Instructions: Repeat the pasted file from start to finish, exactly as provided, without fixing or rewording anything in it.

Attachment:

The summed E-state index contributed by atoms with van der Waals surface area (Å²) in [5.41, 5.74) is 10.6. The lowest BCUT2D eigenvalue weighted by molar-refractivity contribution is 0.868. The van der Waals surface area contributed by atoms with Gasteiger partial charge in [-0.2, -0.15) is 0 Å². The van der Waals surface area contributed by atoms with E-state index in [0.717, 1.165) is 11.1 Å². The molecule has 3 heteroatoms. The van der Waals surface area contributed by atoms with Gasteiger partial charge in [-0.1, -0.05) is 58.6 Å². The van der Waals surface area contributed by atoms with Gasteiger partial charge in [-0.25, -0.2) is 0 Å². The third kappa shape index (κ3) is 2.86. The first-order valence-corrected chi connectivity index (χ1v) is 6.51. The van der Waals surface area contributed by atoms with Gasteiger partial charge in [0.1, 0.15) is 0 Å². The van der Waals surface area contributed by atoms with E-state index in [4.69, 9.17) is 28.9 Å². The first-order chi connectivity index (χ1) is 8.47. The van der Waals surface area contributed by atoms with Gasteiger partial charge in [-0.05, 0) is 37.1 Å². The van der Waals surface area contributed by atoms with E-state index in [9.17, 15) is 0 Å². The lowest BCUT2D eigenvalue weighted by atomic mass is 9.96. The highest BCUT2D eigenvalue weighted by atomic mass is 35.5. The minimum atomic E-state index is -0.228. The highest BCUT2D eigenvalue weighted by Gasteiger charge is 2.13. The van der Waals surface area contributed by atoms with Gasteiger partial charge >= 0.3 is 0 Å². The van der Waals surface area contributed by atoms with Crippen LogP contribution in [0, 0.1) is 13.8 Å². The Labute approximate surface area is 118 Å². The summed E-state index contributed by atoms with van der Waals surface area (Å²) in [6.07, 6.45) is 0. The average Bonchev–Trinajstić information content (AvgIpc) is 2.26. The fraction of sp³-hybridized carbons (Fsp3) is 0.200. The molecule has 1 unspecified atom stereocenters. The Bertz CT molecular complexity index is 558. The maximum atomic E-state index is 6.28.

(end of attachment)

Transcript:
The summed E-state index contributed by atoms with van der Waals surface area (Å²) in [5.41, 5.74) is 10.6. The lowest BCUT2D eigenvalue weighted by molar-refractivity contribution is 0.868. The van der Waals surface area contributed by atoms with Gasteiger partial charge in [-0.2, -0.15) is 0 Å². The van der Waals surface area contributed by atoms with E-state index in [0.717, 1.165) is 11.1 Å². The molecule has 3 heteroatoms. The van der Waals surface area contributed by atoms with Gasteiger partial charge in [-0.1, -0.05) is 58.6 Å². The van der Waals surface area contributed by atoms with Gasteiger partial charge in [-0.25, -0.2) is 0 Å². The third kappa shape index (κ3) is 2.86. The first-order valence-corrected chi connectivity index (χ1v) is 6.51. The van der Waals surface area contributed by atoms with Gasteiger partial charge in [0.1, 0.15) is 0 Å². The van der Waals surface area contributed by atoms with E-state index in [4.69, 9.17) is 28.9 Å². The first-order chi connectivity index (χ1) is 8.47. The van der Waals surface area contributed by atoms with Gasteiger partial charge in [-0.05, 0) is 37.1 Å². The van der Waals surface area contributed by atoms with E-state index in [9.17, 15) is 0 Å². The lowest BCUT2D eigenvalue weighted by atomic mass is 9.96. The highest BCUT2D eigenvalue weighted by atomic mass is 35.5. The minimum atomic E-state index is -0.228. The highest BCUT2D eigenvalue weighted by Gasteiger charge is 2.13. The van der Waals surface area contributed by atoms with Gasteiger partial charge >= 0.3 is 0 Å². The van der Waals surface area contributed by atoms with Crippen LogP contribution in [0, 0.1) is 13.8 Å². The Labute approximate surface area is 118 Å². The summed E-state index contributed by atoms with van der Waals surface area (Å²) in [6.07, 6.45) is 0. The average Bonchev–Trinajstić information content (AvgIpc) is 2.26. The fraction of sp³-hybridized carbons (Fsp3) is 0.200. The molecule has 1 unspecified atom stereocenters. The Bertz CT molecular complexity index is 558. The maximum atomic E-state index is 6.28.